If you could picture yourself...
In a garden, as a gardener, in the grand landscape of life, to be the cultivator of souls—a friend to all. To tend the soil and prepare the seed, and to plant and water and guard this garden; that will be the objective. And quiet moments will come, where a cool beverage is enjoyed; when, to sit and observe the garden is bliss. We reflect on our love.
As a miner, fossicking for rare deposits, collecting the ore and refining it, and selling it for a fair price on an open market. Processing the precious ore is the downstream objective, but it is always the exploration that guarantees the sustainability of the mining venture. Just the same, the cultivator of souls, a friend to all, the miner maintains their relationships, but they are always seeking new ones. They meet the eyes of strangers with the friendliness unknown to fear.
As a sailor sails the seven seas, with nothing to see but sea on the horizon, with hardly any vision for land, the sailor trusts. The sailor trusts the winds, and they sail with purpose, taking sure bearing as they plunge through the waves on a hope for their destination. Just the same, the cultivator of souls, a friend to all, the sailor meets people as he or she meets the seas—with open and trusting expectation.
Visions of Transcending Fear In Our Relationships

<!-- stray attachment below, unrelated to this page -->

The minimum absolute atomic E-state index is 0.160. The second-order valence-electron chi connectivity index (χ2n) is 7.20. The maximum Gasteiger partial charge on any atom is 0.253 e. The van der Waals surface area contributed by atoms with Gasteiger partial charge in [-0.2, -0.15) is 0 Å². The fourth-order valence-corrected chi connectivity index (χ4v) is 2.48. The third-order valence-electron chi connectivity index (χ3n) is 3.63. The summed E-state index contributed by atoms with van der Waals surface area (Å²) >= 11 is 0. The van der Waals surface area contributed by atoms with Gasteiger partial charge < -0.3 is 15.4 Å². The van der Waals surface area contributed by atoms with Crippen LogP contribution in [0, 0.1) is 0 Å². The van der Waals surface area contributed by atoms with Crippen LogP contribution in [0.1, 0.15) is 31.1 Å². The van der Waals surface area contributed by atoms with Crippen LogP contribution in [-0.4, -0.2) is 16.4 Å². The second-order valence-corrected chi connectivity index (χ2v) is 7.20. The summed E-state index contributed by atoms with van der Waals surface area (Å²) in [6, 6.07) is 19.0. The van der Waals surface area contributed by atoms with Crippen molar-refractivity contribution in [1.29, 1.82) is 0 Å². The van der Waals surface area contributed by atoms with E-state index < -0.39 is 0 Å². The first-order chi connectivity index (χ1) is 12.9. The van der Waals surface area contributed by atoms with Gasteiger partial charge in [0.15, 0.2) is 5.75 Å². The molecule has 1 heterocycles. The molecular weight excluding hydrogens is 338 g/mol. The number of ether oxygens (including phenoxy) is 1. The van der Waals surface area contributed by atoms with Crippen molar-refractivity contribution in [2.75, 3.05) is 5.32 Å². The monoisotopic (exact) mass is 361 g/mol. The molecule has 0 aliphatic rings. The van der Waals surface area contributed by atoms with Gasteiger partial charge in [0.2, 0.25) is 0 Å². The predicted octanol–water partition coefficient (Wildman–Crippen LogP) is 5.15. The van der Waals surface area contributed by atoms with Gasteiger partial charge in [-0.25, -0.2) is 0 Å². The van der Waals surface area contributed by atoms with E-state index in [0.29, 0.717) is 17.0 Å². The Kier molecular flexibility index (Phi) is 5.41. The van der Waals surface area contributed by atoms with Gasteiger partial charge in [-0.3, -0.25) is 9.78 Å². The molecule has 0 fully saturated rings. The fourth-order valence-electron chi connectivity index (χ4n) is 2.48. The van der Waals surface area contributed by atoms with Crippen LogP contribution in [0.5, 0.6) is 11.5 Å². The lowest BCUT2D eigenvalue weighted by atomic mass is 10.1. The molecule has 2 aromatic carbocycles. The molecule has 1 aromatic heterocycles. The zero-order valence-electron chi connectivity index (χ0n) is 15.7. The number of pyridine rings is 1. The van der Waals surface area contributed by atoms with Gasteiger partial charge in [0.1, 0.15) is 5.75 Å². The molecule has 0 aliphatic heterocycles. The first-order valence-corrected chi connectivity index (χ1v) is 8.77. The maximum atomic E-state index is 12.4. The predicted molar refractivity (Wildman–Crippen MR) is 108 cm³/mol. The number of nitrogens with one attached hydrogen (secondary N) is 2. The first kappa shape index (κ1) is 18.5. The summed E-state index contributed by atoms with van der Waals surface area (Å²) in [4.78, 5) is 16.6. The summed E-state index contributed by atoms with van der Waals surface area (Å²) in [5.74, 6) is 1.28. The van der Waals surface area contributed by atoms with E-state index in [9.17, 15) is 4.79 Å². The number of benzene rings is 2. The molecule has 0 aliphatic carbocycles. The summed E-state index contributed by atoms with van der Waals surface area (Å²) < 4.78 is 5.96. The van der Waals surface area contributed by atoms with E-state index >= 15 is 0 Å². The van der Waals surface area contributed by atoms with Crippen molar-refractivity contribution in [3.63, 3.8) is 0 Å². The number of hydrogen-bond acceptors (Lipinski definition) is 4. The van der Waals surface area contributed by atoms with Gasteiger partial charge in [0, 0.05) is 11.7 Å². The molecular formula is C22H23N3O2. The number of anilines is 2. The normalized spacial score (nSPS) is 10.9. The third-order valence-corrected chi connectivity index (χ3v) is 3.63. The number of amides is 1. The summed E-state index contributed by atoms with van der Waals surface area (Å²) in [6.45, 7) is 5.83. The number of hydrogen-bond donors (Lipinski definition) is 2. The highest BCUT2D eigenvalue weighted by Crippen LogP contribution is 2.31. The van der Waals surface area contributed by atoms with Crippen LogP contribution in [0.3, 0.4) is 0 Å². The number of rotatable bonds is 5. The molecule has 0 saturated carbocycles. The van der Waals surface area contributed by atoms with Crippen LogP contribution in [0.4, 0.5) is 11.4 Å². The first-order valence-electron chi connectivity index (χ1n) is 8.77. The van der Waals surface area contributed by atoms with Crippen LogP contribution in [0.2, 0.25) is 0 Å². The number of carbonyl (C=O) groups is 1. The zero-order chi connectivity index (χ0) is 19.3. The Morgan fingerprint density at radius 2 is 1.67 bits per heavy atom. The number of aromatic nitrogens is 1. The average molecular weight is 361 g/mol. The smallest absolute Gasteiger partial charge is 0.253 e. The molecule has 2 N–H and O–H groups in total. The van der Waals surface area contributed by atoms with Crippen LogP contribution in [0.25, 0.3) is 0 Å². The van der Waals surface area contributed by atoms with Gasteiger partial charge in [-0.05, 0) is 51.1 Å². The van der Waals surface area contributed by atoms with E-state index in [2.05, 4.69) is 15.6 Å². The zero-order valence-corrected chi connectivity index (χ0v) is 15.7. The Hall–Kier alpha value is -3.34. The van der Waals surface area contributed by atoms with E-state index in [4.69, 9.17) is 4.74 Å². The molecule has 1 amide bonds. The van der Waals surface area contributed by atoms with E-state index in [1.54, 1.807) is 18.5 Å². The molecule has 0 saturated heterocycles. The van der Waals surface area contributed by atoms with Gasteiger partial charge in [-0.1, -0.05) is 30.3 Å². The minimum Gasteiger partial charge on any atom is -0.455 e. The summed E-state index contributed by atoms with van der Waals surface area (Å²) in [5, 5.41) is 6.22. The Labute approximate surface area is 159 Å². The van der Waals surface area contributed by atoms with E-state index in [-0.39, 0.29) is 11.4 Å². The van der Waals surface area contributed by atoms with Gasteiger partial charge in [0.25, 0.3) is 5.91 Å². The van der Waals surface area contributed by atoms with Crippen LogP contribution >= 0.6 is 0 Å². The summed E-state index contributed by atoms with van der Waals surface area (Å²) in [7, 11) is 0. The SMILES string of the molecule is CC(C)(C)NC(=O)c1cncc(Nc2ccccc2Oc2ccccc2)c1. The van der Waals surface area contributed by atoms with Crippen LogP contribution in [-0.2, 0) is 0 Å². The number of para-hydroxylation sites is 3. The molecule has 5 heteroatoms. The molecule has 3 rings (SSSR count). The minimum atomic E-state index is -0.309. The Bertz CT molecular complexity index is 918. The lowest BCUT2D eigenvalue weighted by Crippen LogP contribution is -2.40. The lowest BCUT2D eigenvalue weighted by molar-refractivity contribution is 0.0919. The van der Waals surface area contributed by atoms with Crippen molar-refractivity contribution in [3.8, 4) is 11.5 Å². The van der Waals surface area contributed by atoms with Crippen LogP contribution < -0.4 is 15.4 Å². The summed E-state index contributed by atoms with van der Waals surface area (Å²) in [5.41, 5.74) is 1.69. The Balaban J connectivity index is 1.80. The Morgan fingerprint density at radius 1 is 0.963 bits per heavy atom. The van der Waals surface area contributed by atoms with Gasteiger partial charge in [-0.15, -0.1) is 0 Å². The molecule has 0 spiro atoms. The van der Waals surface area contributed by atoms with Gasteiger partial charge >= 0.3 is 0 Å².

Whether we consider ourselves gardeners, miners, or sailors is probably perfectly irrelevant. Each of these roles seeks to meet the people they greet with the allure of love—they have won over their relational fear which could otherwise block relational intimacy.
They have learned the beauty of looking someone in the eye and being real. They have learned that to judge another really is to judge the self. They don’t go there.
They consider it an honour to know another person—to really know them. Indeed, they see it as the pinnacle of life; the greatest of God’s gifts—being devoid of fear.
The landscape of the transcendent life is a marvellous one. It takes us well past the fears that constrain us. It takes God at his Word—an almighty and trustworthy Word.
When we determine that life is all about relationships—and hardly anything else—we know the purpose of our tasks. The tasks are not more important. The tasks serve the relationship, not the other way around. The tasks are a means to an end. The tasks merely support the relationship.
When we consider that life is all about relationships, then we know God’s mandate for our lives. We begin to focus on becoming cultivators of souls—a friend to all who would have us.
© 2013 S. J. Wickham.